I won’t walk through the WordPress multisite installation. If you need help with that, there’s a great Codex article that covers it. The only part specific to this tutorial is that you won’t want to use the .htaccess file (notice how I .gitignore‘d it?) because we aren’t using Apache. Instead, you’ll use a nginx config file to handle this. In my case, I put a file called .nginx-config into the root of my git repo and symlink it to nginx’s sites-enabled directory. You can grab my config file here — obviously you’ll want to replace domain.com with your actual domain. I have a couple other rewrite rules specific to my site, but this should cover the basics.

Again, that config goes into your git repo, which means nginx has no idea it exists yet. Once you’ve pulled your git repo onto your server, you can symlink it to the place nginx will look (/etc/nginx/sites-enabled). In my case my web sites are being served from /srv/www/domain.com/public, so that’s where my git repo will be pulled. This directory won’t exist by default, so you’ll need to create it as well as /srv/www/domain.com/log, which is where nginx will store your access and error logs. You can put your website content in another directory if you want, but you’ll need to change the nginx config file to make it work. Now you can symlink your config by running:

sudo ln -s /srv/www/domain.com/public/.nginx-conf /etc/nginx/sites-enabled/domain.com

This will take care of copying your rules to nginx, and it will also block nginx from serving that file publicly because it starts with a dot.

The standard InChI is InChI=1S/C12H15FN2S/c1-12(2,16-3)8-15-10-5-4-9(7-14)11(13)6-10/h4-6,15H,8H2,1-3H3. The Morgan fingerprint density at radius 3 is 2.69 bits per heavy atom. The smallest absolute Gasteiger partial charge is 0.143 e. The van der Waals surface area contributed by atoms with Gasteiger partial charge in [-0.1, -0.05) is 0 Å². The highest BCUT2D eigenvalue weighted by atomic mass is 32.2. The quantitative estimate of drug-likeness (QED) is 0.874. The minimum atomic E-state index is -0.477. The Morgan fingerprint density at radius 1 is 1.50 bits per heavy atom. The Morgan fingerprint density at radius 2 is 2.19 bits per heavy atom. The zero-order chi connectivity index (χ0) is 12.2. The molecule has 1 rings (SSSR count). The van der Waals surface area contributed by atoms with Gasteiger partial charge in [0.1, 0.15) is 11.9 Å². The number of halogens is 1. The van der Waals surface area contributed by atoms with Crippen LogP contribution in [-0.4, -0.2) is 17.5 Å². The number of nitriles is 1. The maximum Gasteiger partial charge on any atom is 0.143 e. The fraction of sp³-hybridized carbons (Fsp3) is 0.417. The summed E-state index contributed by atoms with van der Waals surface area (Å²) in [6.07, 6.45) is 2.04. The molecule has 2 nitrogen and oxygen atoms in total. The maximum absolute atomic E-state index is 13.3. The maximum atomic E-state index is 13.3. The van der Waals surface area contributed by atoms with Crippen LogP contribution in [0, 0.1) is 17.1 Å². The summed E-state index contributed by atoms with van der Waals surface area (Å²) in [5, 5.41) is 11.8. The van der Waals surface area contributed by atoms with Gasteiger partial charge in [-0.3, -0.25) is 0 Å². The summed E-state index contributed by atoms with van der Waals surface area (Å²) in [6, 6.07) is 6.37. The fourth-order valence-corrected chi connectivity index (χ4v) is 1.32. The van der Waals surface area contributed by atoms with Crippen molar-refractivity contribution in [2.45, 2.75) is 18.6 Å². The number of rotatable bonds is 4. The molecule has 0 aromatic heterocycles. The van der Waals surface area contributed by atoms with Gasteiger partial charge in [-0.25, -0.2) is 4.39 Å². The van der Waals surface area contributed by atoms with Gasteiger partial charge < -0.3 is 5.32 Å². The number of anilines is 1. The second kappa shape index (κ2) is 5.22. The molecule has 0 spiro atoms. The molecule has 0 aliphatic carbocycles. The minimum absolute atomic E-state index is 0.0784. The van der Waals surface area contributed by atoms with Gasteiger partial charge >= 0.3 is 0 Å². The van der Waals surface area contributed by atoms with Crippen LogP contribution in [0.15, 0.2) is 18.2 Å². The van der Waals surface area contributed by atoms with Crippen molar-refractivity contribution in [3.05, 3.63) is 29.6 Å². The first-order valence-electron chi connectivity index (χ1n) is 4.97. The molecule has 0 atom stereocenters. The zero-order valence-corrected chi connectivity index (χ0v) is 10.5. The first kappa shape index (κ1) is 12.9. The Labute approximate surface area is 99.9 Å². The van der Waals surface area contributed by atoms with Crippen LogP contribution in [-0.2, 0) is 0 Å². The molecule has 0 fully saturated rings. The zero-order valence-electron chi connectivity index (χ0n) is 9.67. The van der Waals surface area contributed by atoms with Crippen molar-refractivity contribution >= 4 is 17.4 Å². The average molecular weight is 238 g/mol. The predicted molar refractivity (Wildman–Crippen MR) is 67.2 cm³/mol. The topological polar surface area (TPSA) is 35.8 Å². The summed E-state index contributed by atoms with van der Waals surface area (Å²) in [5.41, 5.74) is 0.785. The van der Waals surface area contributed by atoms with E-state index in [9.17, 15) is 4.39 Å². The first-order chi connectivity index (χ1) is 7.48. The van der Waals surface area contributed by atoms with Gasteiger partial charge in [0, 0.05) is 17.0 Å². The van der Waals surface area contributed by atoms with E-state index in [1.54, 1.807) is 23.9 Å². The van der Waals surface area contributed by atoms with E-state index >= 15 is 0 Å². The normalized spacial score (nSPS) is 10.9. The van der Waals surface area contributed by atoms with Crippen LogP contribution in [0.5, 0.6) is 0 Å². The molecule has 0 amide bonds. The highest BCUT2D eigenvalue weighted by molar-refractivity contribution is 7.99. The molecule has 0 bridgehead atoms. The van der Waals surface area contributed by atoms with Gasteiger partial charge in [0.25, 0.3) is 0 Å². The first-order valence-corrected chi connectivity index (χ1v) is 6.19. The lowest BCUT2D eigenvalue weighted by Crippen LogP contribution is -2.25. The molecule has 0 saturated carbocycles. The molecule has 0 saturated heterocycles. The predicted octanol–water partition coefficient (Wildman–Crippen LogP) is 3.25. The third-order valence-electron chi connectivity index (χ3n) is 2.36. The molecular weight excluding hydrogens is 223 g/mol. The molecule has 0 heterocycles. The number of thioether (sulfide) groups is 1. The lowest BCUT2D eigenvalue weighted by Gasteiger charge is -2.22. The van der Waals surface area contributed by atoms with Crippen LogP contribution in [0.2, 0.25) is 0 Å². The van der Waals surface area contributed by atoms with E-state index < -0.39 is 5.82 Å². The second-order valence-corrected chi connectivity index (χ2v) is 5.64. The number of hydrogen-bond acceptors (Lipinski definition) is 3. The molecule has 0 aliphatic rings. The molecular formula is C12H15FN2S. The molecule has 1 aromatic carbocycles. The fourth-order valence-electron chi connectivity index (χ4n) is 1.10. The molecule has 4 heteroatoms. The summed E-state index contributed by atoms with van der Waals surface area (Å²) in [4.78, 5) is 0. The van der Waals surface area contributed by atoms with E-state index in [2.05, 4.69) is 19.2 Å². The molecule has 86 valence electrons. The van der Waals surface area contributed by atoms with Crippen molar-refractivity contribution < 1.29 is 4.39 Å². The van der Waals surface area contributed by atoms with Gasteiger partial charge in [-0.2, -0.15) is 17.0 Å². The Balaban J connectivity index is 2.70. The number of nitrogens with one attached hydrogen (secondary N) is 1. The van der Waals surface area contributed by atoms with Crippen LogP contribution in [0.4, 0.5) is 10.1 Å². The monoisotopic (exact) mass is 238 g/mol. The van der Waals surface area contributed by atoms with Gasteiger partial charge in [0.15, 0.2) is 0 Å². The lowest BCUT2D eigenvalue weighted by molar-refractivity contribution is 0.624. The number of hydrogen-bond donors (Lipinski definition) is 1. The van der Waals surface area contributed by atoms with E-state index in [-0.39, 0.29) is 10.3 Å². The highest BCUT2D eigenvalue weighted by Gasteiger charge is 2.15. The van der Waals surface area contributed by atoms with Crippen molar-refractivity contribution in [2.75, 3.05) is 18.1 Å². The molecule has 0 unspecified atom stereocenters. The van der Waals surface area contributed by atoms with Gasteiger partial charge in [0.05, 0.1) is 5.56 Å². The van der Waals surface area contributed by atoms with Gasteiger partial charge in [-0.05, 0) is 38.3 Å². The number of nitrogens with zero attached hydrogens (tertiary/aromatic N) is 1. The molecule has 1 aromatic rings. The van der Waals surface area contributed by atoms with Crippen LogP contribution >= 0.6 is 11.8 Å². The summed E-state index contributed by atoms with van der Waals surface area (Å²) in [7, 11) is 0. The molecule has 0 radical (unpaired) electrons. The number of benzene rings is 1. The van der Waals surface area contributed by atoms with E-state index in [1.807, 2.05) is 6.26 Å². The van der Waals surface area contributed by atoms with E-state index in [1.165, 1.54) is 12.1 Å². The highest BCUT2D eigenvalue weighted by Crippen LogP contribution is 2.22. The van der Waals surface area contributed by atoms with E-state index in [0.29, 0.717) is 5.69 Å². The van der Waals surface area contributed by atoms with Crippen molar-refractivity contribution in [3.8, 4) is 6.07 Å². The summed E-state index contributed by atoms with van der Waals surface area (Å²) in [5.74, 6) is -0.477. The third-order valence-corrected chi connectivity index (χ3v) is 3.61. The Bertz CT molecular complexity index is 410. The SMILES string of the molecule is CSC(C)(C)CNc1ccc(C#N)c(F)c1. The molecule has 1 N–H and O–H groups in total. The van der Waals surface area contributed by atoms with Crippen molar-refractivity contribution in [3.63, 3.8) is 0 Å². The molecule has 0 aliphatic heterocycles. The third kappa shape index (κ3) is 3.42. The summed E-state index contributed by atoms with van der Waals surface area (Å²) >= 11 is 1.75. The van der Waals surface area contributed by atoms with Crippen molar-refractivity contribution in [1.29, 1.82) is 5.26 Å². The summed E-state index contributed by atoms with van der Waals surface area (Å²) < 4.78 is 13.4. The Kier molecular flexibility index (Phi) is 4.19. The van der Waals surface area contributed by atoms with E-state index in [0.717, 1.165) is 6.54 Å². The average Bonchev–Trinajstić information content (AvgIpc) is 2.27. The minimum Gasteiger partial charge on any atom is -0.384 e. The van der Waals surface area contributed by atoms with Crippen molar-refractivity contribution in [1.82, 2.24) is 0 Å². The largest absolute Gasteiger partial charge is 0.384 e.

Restart nginx to make sure it uses your new virtual host.

sudo /etc/init.d/nginx restart


Last, you’ll want to setup caching for WordPress. I’m using Batcache, which uses the WordPress object cache for all of its page caching. We use it on WordPress.com and it’s super-configurable, but I’m using it with the out-of-the-box settings for now. Batcache requires a persistent object cache backend, which Mark Jaquith’s APC plugin is perfect for on a one-server setup. If you’re running multiple servers you should use Ryan’s Memcached plugin (and you should also have stopped reading this a while ago). We already installed php5-apc (along with the rest of PHP) so there’s no server config needed here.

The Batcache installation is pretty straightforward. You will put Batcache’s batcache.php into /wp-content/mu-plugins (which you’ll probably need to create). Then you’ll put Batcache’s advanced-cache.php into /wp-content. Finally, you’ll put APC’s object-cache.php into /wp-content (the same place as advanced-cache.php). You’re almost there, you just need one line in your wp-config.php to tell WordPress to use the cache:

define( 'WP_CACHE', true );


That’s it. You should be good to go with a very fast and easy (relatively speaking) WordPress setup. There is some other house keeping you might want to do, like hardening WordPress, but I’ll skip that for now because there is plenty of good information about it on the Codex. You’ll also need to setup your DNS, both within Linode and in your domain registrar. This is no different than any other setup so I’ll skip that as well. Finally, you may want to configure other server-specific settings, like rotating logs. You should check out Linode’s tutorials on those.

For a bit of fun, you can run Apache’s benchmark test to see how many requests your server can (in theory) serve per second. First you’ll want to install Apache’s dev tools. Once you do that, from your server, we can throw a bunch of traffic at WordPress:

sudo apt-get install apache2-dev
ab -n 10000 -c 1000 -H 'Host: domain.com'

The output will include a “Requests per second” line, and in my experience you should be able to hit the mid-6000’s.

Edit: I really do want to clarify this is mostly for fun, and not a useful metric of how much traffic you’ll be able to handle. The one place this is actually useful is comparing your new server to an old server, purely on a relative basis. For example, my old site running Apache with mod_php came in around 200-300 requests per second. So I can get a sense of how much faster the new server is, but it does not mean I’ll be able to serve 500m page views per day from one VPS.

Again, I owe many thanks to Pete Mall and Mark Jaquith for helping me figure this out.